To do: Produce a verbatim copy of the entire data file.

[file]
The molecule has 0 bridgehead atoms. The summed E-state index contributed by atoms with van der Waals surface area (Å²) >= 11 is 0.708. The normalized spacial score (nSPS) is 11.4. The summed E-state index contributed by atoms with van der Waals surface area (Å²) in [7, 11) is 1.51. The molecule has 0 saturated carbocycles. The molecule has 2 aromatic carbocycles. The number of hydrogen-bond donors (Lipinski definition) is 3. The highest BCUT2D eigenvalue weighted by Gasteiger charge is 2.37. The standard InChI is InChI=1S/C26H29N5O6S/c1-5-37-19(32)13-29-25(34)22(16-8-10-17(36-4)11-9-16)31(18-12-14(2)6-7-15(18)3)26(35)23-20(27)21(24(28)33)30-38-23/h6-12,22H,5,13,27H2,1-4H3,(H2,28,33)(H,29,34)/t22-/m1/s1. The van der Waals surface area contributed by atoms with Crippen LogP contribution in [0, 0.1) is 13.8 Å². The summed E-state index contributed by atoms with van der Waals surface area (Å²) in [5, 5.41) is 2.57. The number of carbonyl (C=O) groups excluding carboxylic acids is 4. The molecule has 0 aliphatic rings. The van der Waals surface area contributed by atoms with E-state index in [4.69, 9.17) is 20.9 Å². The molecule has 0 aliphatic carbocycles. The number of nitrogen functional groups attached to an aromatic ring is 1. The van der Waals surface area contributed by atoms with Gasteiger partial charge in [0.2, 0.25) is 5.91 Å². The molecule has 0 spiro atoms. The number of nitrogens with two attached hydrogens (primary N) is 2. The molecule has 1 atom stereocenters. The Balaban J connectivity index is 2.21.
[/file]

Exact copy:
The molecule has 0 bridgehead atoms. The summed E-state index contributed by atoms with van der Waals surface area (Å²) >= 11 is 0.708. The normalized spacial score (nSPS) is 11.4. The summed E-state index contributed by atoms with van der Waals surface area (Å²) in [7, 11) is 1.51. The molecule has 0 saturated carbocycles. The molecule has 2 aromatic carbocycles. The number of hydrogen-bond donors (Lipinski definition) is 3. The highest BCUT2D eigenvalue weighted by Gasteiger charge is 2.37. The standard InChI is InChI=1S/C26H29N5O6S/c1-5-37-19(32)13-29-25(34)22(16-8-10-17(36-4)11-9-16)31(18-12-14(2)6-7-15(18)3)26(35)23-20(27)21(24(28)33)30-38-23/h6-12,22H,5,13,27H2,1-4H3,(H2,28,33)(H,29,34)/t22-/m1/s1. The van der Waals surface area contributed by atoms with Crippen LogP contribution in [0, 0.1) is 13.8 Å². The summed E-state index contributed by atoms with van der Waals surface area (Å²) in [5, 5.41) is 2.57. The number of carbonyl (C=O) groups excluding carboxylic acids is 4. The molecule has 0 aliphatic rings. The van der Waals surface area contributed by atoms with E-state index in [4.69, 9.17) is 20.9 Å². The molecule has 0 aliphatic carbocycles. The number of nitrogen functional groups attached to an aromatic ring is 1. The van der Waals surface area contributed by atoms with Gasteiger partial charge in [0.2, 0.25) is 5.91 Å². The molecule has 0 spiro atoms. The number of nitrogens with two attached hydrogens (primary N) is 2. The molecule has 1 atom stereocenters. The Balaban J connectivity index is 2.21.